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Confessions of a Former “SAM Aro”

This post was written for the September 2021 Carnival of Aros, where the theme is “Language.” In the aspec communities I’m originally from (mostly Reddit) and in the vast majority of the educational material I read when first discovering aspec identities, the “split-attraction model” (SAM) is the predominant conceptualization scheme for explaining aspec identities, and …

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Amatonormativity and the Future I Never Really Wanted

This post was written for the August 2021 Carnival of Aros, where the theme is “Well-being and Amatonormativity.” People in aspec communities talk a lot about the day-to-day challenges amatonormativity imposes on their lives. For this month’s carnival, I want to talk a bit about how amatonormativity harmed me before I realized I’m aro and …

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The Layer Cake of My Identity

This post was written for the May 2021 Carnival of Aces, where the theme is “Words and Conceptualizations.” My bio on this blog currently labels me as “an asexual, aromantic, autistic, non-binary person.” While this isn’t inaccurate, it’s more of a context-sensitive approximation of my identity than a comprehensive examination of it. The truth is …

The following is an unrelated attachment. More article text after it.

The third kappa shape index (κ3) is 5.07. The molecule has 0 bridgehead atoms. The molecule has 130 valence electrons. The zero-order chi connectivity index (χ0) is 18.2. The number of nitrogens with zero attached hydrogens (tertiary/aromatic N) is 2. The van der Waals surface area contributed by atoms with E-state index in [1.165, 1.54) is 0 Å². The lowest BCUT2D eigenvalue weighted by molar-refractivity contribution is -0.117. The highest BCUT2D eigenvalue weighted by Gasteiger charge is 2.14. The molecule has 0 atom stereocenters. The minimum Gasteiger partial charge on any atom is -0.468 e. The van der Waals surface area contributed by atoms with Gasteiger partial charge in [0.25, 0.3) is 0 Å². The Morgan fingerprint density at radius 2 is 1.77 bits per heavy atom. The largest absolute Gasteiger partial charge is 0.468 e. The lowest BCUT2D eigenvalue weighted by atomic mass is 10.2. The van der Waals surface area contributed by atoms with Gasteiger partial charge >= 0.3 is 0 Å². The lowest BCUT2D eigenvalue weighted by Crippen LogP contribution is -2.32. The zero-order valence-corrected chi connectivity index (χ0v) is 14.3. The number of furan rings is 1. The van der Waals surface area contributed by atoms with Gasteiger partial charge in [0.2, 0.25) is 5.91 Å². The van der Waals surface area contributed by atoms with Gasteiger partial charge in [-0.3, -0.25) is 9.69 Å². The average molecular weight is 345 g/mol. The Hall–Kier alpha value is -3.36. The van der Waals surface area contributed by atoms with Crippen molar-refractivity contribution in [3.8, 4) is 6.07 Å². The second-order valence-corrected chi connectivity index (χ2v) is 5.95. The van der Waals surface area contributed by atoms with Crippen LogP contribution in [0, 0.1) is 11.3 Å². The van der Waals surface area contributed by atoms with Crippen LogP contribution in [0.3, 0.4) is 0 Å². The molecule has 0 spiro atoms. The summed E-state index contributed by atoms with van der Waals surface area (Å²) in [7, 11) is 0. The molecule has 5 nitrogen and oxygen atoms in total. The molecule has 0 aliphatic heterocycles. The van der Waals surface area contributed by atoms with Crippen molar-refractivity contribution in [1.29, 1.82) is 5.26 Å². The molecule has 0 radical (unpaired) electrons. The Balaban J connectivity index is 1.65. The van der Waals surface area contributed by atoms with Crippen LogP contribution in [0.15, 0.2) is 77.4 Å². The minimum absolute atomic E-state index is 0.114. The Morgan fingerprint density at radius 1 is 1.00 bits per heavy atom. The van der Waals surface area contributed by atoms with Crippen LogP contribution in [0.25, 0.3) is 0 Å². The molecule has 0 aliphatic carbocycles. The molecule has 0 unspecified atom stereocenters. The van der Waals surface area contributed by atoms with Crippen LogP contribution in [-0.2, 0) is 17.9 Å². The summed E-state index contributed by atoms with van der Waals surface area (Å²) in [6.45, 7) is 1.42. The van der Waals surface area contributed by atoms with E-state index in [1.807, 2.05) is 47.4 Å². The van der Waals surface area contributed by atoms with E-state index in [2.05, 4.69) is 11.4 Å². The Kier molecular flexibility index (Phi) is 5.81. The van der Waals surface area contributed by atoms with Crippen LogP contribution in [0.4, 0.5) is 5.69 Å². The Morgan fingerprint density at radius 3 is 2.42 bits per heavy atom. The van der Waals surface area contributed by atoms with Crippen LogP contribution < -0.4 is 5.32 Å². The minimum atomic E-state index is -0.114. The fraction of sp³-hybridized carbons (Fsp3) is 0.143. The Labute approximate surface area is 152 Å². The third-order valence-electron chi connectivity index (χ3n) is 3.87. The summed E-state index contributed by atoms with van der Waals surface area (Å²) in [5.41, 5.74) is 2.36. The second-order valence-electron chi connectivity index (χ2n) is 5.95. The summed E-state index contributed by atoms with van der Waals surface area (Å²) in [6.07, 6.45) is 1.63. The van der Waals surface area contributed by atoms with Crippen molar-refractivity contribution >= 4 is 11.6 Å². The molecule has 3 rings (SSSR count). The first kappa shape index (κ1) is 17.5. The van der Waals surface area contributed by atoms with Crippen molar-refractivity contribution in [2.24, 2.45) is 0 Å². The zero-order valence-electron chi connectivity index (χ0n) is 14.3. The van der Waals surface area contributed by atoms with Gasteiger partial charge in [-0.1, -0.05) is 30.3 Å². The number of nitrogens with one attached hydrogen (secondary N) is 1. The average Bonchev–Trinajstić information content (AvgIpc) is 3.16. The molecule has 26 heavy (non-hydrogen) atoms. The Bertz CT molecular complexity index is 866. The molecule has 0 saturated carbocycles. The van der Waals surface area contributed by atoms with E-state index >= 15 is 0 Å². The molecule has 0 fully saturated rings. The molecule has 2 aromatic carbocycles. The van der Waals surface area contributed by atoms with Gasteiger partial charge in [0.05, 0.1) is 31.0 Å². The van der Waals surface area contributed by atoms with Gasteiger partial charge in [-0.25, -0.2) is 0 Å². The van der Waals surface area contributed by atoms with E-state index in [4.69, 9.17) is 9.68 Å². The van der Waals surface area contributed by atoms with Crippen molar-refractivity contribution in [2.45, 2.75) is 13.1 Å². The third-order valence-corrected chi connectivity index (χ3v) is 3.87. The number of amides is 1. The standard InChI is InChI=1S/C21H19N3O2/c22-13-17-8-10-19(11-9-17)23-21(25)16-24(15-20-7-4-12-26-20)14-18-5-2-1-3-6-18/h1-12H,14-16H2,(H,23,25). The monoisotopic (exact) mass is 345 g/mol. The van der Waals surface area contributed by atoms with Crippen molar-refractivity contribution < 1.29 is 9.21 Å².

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The Amatanormativity in Romance-Coded Language

Much of the language we use to talk about relationships is steeped in amatanormativity. Even the term “relationship” is often assumed to be short for “romantic relationship,” when many aspec people prefer to use the term “relationship” in its more broad sense. In particular, the language we use to talk about partnerships tends to assume …

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Spoons Are Expensive

It’s no surprise that living with a chronic illness or disability in the US can be expensive given the current state of the US healthcare system. People in the neurodiversity community often joke that “mental health is for the rich” given the prohibitive costs associated with mental healthcare. However, the financial problems faced by neurodivergent …

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The Problem With Functioning Labels

Autism is a disorder that most people are vaguely familiar with. Unfortunately, there are a lot of misconceptions about autism—often perpetuated by the media—that people have taken as granted. Among these misconceptions is the idea that people with autism can be broadly classified as “high-functioning” or “low-functioning.” I’m going to explain why terms like these …

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